Grind up together in a mortar/pestle. Sprinkle on fresh homegrown tomatoes. We also like it on a lot of other things, but it really shines on tomatoes.
    From Tim on

  • Array Terry in Colchester, VT

    Hi Elise –

    We also are overrun with tomatoes and basil. We have eaten Caprese Salads until they are coming out of our ears, and I’ve made enough pesto for four families. Canning tomatoes right now and there is no end in sight as the plants are still loaded. I freeze enchilada sauce and marinara, and plain old tomatoes that I can use for anything this winter. It’s nice to use these on a cold February night here in VT and think back on the steamy August days when we harvested them.

    Love the sandwich idea, and it just happens to be lunch time!

  • Array Celeste B.

    I’ve had a pretty good year with my tomatoes, plus they ripened early too. Had to do a lot of watering with all the heat we have had. Tonight we’re having Gazpacho and Pan con Tomate to use up some of the current harvest.

  • Array Celeste Quinn

    Slices of good rye are also wonderful for this. Or, a toasted bagel. With a mix of mayo and a good thousand island dressing. I always look forward to reading the recipes, stories and posts here at this site! Thank you once again.

  • Array lizette

    i have been eating tomato sandwiches at least 4-5 times a week. i have used boursin cheese as a spread but in a pinch plain ol’ helmans works great.

    toast bread, add some spread, add tomato – delicious sandwich!

    congrats on your yield!

  • Array Farmgirl Susan

    Congratulations on your beautiful bumper tomato crop, Elise! I always love to have the ‘problem’ of too many tomatoes, which doesn’t happen nearly enough here in Missouri, lol. I’ve been loving your tomato juice recipe for the last several years. This summer, though, our small tomato harvest has mostly been going to BLTs. Best summer dinner ever. Your tomato toast looks great – the best way to celebrate tomatoes is usually the simplest.

    You’re right on track with the eggshells, but if you crumble two or three up and put them right in the planting hole, they’ll work even better. I also drop in a couple of aspirin tablets, a teaspoon of epsom salt, a few handfuls of compost, and a little bit of granulated kelp. Cover with a handful of soil and then set your tomato plant root ball on top of it all. Cynthia Sandberg, the tomato queen of Love Apple farm, puts in even more stuff in her planting holes, including a big fish head! :)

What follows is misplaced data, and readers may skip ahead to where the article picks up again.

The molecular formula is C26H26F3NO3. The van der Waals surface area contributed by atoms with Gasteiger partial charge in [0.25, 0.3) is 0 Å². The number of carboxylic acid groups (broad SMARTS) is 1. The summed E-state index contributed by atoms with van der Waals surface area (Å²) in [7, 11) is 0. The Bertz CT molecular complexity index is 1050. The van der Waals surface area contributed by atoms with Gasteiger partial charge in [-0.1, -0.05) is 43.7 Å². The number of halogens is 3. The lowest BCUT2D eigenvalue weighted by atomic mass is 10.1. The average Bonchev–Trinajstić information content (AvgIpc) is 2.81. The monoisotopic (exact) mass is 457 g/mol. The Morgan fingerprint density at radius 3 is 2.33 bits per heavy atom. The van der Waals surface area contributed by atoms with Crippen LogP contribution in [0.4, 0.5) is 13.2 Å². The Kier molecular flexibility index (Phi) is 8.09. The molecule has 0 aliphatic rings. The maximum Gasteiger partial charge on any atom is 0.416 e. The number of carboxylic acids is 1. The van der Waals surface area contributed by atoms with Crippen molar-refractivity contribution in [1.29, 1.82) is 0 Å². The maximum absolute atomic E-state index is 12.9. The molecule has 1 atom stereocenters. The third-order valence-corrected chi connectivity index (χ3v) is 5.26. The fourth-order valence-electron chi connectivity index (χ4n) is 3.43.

Thank you for the suggestions Susan! ~Elise

  • Array Julie

    My mom makes a summer dish that I love. I guess you’d call it a salad, but it’s so simple.

    Thinly slice gorgeous tomatoes like yours – several. And thinly slice onions. Then you lay the onions in the bottom of a small pyrex dish. Follow with a layer of tomatoes, which you salt and pepper. Then another layer of onions. Then more tomatoes, and again, salt and pepper.

    You do this until there are at least 4 or 5 layers. Cover it with plastic wrap and let sit for an hour or so at least before serving.

    It’s so delicious. We generally serve it alongside either beans or something we’ve grilled, like BBQ chicken.

  • Array Christian Gehman

    Thanks for this, Elise … Here in Virginia we’ve had an explosion of tomatoes, preceded by an explosion of redbud (early spring), several Queen Anne’s Lace plants over five feet tall, and then this summer a lush crop of blooms on the crepe myrtle. Seems to me the trees may be extra leafy too. Extra sunshine? Global warming? Just a really early last frost? Peeling, seeding and de-seeding fresh tomatoes, then mashing the result carefully in a stainless saute pan or skillet with some garlic lightly lightly in butter and a dash of white vermouth, all stirred carefully until it coats a spoon like heavy cream makes a good sauce, though it may not hold well. A little Boursin in the sauce might help; and Boursin might hold up to the toast heat better than my favorite Hellman’s, the use of which requires letting the toast cool to just warm. As for the verticillium wilt, you might try growing heirloom tomatoes like Cherokees or Mortgage Lifters in tubs of potting soil. My best to you … and thanks again.

  • Array Kath

    I used to like slices of my Dad’s terrific homegrown tomatoes on buttered toast. It was the taste of summer! Your tomatoes look wonderful.

  • Array Ann

    Yum! I love tomatoes & toast and this looks like a great variation! I like to spread a slice of Italian or sourdough bread (toasted) with some ricotta cheese, sliced chicken breast, and green zebra & red tomatoes and drizzle with a bit of balsamic dressing. Very good and an easy lunch or dinner.

  • Array Sam

    This recipe looks delicious. We planted our first plot at the community garden, only to see our once-proud tomato plants wither and decay in early July because of blight. We’ll have to try Celebrity tomatoes next year. Any other recommendations?

    At least our basil turned out.

    Sungolds are also very resistant. If you do a google search for resistant varieties of tomatoes I’m sure you’ll come up with a bunch. ~Elise

  • Array Angela

    I love in-season tomatoes with herbed cream cheese on toasted bagels. I LIVED on this meal when in graduate school. So good!

  • Array Jeannine

    That is my favorite, favorite, favorite summer lunch. Although I usually use a schmear of mayo, sometimes homemade, mostly bought.

    In fact, I had one today. With basil.

  • Array Susan

    We seem to have an explosion of tomatoes this summer too. I’ll have to get some good bread and try this over the coming weekend. Too tired to cook tonight, I had my stand-by, a grilled cheese and tomato sandwich. Thank you for your web site, Elise. I’ve tried dozens of your recipes and enjoyed each one.